|Commenced in January 2007||Frequency: Monthly||Edition: International||Paper Count: 2|
Although students’ interest level in pursuing Computer Science and related degrees are lower than previous decade, fundamentals of computers, specifically introductory level programming courses are either listed as core or elective courses for a number of non-computer science majors. Universities accommodate these non-computer science majored students either via creating separate sections of a class for them or simply offering mixed-body classroom solutions, in which both computer science and non-computer science students take the courses together. In this work, we demonstrated how we handle introductory level programming course at Sam Houston State University and also provide facts about our observations on students’ success during the coursework. Moreover, we provide suggestions and methodologies that are based on students’ major and skills to overcome the deficiencies of mix-body type of classes.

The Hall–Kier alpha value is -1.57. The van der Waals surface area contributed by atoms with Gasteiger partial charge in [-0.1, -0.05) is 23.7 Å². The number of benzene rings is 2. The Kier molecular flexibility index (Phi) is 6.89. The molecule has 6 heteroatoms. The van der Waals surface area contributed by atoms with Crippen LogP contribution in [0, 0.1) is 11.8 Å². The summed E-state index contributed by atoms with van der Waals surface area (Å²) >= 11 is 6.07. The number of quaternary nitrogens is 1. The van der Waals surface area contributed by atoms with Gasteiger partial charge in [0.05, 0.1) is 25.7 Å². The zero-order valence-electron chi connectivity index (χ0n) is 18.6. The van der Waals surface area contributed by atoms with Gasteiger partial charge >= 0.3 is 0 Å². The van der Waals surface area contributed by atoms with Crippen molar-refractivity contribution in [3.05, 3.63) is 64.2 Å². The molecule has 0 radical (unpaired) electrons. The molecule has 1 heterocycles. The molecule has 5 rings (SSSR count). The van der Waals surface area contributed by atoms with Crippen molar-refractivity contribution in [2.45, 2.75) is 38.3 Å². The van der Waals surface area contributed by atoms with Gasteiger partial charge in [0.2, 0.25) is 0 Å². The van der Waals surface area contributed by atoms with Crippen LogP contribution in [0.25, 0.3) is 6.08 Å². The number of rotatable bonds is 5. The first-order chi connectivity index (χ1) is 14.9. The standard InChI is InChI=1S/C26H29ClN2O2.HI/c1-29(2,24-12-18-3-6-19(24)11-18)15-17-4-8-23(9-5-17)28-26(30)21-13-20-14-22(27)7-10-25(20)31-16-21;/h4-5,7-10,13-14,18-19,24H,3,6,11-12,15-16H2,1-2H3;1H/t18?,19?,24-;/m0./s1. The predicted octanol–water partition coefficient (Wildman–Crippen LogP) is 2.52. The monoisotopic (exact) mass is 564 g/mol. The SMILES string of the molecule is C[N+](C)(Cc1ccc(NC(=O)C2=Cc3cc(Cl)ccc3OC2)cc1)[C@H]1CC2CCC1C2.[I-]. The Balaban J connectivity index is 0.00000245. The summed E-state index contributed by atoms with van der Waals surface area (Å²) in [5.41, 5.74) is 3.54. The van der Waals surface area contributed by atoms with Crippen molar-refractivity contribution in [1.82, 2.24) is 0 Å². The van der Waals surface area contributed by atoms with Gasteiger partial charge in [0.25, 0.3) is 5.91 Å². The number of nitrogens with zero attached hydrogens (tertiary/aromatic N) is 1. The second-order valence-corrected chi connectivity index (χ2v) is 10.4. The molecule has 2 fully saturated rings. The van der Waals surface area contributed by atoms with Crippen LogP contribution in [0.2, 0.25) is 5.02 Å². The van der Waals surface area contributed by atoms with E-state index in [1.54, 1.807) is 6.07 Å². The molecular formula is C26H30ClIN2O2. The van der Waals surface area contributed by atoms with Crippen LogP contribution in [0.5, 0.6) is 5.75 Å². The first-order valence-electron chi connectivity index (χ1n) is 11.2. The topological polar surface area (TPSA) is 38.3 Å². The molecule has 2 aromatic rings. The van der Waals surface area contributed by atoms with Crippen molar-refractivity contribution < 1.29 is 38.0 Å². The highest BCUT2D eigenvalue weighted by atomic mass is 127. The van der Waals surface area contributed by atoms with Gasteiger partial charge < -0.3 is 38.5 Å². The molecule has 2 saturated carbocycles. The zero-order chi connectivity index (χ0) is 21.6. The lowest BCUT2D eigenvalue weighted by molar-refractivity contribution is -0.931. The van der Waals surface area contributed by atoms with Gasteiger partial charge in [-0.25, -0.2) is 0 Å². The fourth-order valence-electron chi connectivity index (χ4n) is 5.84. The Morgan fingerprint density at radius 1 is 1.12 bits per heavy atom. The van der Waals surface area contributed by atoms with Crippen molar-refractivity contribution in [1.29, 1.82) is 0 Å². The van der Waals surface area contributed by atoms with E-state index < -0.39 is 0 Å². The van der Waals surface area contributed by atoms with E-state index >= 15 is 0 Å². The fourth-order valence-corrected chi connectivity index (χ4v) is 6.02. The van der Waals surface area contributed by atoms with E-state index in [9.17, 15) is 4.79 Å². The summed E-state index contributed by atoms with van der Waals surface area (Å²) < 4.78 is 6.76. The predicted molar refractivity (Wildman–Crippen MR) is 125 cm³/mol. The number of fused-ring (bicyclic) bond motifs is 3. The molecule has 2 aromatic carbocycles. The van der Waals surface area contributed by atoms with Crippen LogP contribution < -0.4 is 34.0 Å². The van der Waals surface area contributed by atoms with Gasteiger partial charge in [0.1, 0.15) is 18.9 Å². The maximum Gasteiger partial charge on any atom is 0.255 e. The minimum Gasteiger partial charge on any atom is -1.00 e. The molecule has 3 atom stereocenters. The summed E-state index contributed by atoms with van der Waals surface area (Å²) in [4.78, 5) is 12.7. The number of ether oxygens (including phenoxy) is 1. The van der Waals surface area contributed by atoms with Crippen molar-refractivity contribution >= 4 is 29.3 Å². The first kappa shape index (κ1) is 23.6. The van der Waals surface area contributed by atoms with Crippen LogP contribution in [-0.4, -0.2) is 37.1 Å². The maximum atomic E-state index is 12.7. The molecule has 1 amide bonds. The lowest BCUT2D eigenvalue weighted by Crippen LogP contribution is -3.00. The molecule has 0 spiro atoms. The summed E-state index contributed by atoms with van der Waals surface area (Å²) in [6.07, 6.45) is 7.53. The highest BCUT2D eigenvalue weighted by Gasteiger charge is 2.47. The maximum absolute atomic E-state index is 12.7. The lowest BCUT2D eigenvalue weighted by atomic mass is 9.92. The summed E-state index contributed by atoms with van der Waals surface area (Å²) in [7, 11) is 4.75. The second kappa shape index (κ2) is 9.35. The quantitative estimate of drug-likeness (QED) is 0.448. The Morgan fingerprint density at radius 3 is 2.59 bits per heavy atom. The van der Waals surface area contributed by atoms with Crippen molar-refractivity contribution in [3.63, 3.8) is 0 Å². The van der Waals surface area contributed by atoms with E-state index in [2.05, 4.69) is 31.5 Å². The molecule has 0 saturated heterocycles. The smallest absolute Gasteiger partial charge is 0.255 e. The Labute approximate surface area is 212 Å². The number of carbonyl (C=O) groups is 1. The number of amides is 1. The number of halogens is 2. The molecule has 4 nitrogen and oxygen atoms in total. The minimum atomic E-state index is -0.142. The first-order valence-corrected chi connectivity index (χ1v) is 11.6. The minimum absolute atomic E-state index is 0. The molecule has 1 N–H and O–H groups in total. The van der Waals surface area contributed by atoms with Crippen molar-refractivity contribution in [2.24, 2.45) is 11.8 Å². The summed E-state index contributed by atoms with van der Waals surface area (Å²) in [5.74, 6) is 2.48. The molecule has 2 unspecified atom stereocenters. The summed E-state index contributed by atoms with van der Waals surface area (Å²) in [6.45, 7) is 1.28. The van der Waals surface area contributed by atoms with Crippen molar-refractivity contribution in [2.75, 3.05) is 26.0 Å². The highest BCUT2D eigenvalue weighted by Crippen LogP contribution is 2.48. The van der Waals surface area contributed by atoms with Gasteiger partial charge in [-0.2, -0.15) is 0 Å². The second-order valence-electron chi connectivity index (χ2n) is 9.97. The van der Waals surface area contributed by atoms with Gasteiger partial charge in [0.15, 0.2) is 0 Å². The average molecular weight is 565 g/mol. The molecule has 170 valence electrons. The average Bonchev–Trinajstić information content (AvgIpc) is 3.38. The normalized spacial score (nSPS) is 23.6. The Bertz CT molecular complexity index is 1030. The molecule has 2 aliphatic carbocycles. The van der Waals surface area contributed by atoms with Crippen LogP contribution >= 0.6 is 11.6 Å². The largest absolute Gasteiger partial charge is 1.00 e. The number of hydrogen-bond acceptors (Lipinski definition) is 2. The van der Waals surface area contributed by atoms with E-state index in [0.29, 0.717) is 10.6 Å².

This paper gives a consideration of the achievement of productive level parallel programming skills, based on the data of the graduation studies in the Polytechnic University of Japan. The data show that most students can achieve only parallel programming skills during the graduation study (about 600 to 700 hours), if the programming environment is limited to GPGPUs. However, the data also show that it is a very high level task that a student achieves productive level parallel programming skills during only the graduation study. In addition, it shows that the parallel programming environments for GPGPU, such as CUDA and OpenCL, may be more suitable for parallel computing education than other environments such as MPI on a cluster system and Cell.B.E. These results must be useful for the areas of not only software developments, but also hardware product developments using computer technologies.